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Connecting with the Arts: A Teaching Practices Library, 6-8

Folk Tales Transformed

A visiting theatre artist works with a language arts teacher and a visual art teacher to help eighth-graders transform folk tales into original scenes that the students perform.

PROGRAM AT A GLANCE

School

Intermediate School 237


Location

Flushing, Queens, New York City


Grade

8


Disciplines

Theatre
Visual Art
Language Arts


Description

Students use folk tales as the basis for crafting original theatre pieces.


The Integrated Instruction

Nelle Stokes, Visiting Theatre Artist
I worked with Martha Morenstein and her language arts class on a play that’s a compilation of folk tales from different cultures. The kids picked out their own folk tales, adapted them, wrote them, and they’re acting in them. The idea was that kids would experience what it was like to make a piece of theatre.

Martha Morenstein, 8th-Grade Language Arts Teacher
Because Nelle and I work so well together, we understand where each other is coming from. And if we do disagree, it’s fine, because I can say, “Nelle, no, I don’t think that’s right.” Or she’ll say, “Martha, this won’t work, but let’s try something else.” We’re in constant communication, which is good.

Judi Roseman, Visual Art Teacher
At first I felt a little intimidated working with other teachers, because I’m an experienced teacher, and I’m supposed to know it all! And I didn’t feel as if I knew it all – but that’s great, because I’m learning along with the students, which is a really great thing.

Watching the Video

Student in bird maskBefore You Watch
Respond to the following questions.

  • What are folk tales? What are some things folk tales have in common across all cultures?
  • How might folk tales help structure the storytelling process for students?
  • Can traditional folk tales be made relevant for today’s student? How? What do they have to say to today’s student?
  • What artistic disciplines would be good to incorporate into a study of folk tales? How might such a collaboration work at your school? Whom could you involve in a folktale project?

Watch the Program
As you watch, notice places where the arts nurture collaborative relationships among students. Write down instances in which arts elements become infused into, and enrich, students’ own stories.


Reflect on the Program

  • What evidence, if any, did you see of the ways students benefited from this unit of study?
  • How, in particular, did theatre and visual art strengthen students’ storytelling?
  • What kinds of preparation do you think preceded the lessons seen in the program? How do you prepare your students to be creative in a multi-disciplinary unit?
  • How do these teachers’ working relationships and the schools’ resources support the type of instruction shown?
  • Which components of the study – theatre, visual art, multimedia – would be most challenging for you and your colleagues to incorporate in an integrated unit? Which would be most natural? Why?

Connecting to Your Teaching

Reflect on Your Practice

  • Where in your curriculum might folk tales be an appropriate addition? Where, for example, might they engage students and provide ways to express what they know?
  • What opportunities exist at your school for planning a long-term project with other teachers that includes a “culminating event”?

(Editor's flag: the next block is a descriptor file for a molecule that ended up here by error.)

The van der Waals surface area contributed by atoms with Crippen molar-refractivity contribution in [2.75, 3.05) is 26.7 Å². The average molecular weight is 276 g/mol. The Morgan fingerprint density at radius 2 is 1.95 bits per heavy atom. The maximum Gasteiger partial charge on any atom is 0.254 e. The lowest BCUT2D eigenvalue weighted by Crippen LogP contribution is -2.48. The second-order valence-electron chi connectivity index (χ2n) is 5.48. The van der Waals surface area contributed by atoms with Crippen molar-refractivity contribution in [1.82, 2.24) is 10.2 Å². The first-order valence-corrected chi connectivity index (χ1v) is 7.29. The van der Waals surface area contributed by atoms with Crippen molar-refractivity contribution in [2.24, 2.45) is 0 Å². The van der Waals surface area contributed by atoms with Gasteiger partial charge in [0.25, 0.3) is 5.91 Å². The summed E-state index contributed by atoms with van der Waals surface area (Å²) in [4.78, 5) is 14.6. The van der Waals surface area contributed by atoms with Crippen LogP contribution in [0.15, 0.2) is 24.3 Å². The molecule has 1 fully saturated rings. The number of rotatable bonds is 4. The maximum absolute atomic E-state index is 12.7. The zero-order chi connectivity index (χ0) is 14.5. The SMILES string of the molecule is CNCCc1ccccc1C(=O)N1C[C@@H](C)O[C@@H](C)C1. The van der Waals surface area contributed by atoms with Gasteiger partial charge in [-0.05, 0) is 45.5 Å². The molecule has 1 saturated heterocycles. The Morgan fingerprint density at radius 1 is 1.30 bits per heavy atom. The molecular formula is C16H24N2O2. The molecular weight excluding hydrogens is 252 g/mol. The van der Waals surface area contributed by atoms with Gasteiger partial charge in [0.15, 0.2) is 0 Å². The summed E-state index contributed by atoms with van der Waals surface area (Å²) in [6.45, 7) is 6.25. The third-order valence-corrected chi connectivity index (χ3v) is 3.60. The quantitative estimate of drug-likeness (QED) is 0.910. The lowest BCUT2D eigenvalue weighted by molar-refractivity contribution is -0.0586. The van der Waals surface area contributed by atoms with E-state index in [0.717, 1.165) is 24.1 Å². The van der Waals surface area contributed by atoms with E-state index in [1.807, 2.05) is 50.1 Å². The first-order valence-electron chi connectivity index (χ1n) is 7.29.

• How would you set such a project in motion? With whom might you collaborate? What disciplines would you involve?

Adaptations / Extensions to Consider

Scale it back: Have your students, working as a class, create their own folktale. Begin by selecting a moral that their story will convey, then go on to brainstorm characters and plot (using original folk tales as research sources), storyboard the story, and write the dialogue. Students might take turns delivering dramatic readings of the story, after which final revisions would be made.

Compare cultures: Have students read folk tales from different cultures around the world and discuss what the folk tales say about the cultures. Have student groups research a culture while they read its folk tales. Compare the storylines, settings, and morals of these folk tales with their own.

Connect to storytelling: Encourage students to recognize the elements and decisions made in storytelling. Have students select characters (their names and traits), settings (location, landscape, era), and dramatic events (such as betrayal, misunderstanding, broken promise), and then construct their stories either individually or in groups.

Additional Resources

Selected Unit Materials

All Around the World — Folk Tales for the Digital Age: A unit plan including objectives, history, and timeline (PDF)

Print Resources

Ragan, Kathleen, & Yolen, Jane. Fearless Girls, Wise Women, and Beloved Sisters: Heroines in Folktales From Around the World. New York: W.W. Norton & Company, 2000. ISBN: 0393320464

Raspanti, Celeste. I Never Saw Another Butterfly. Woodstock, Ill.: Dramatic Publishing Co., 1971. ISBN: 0871292769

Stern, Anita. World Folktales – An Anthology of Multicultural Folk Literature, Teacher’s Guide. Chicago: National Textbook Publishing Group, 1994. ISBN: 0844207829

Walker, Lois. Readers Theatre Strategies in the Middle and Junior High Classroom. Colorado Springs, Colo.: Meriwether Publishing, 1997. ISBN: 1566080274

Yolen, Jane. Favorite Folk Tales From Around the World. New York: Pantheon Books, 1988. ISBN: 0394751884

Web Sites

The Alma Project: A Cultural Curriculum Infusion Model
https://etls.dpsk12.org/alma_project/
Rich curriculum including the creation and dramatization of folk tales and the comparison of folk tales from diverse cultures

Story Arts Online
http://www.storyarts.org/index.html
Dedicated to the art of storytelling, including stories, plots, lesson plans, activities, links, and classroom resources

Storynet: National Storytelling Network
http://www.storynet.org/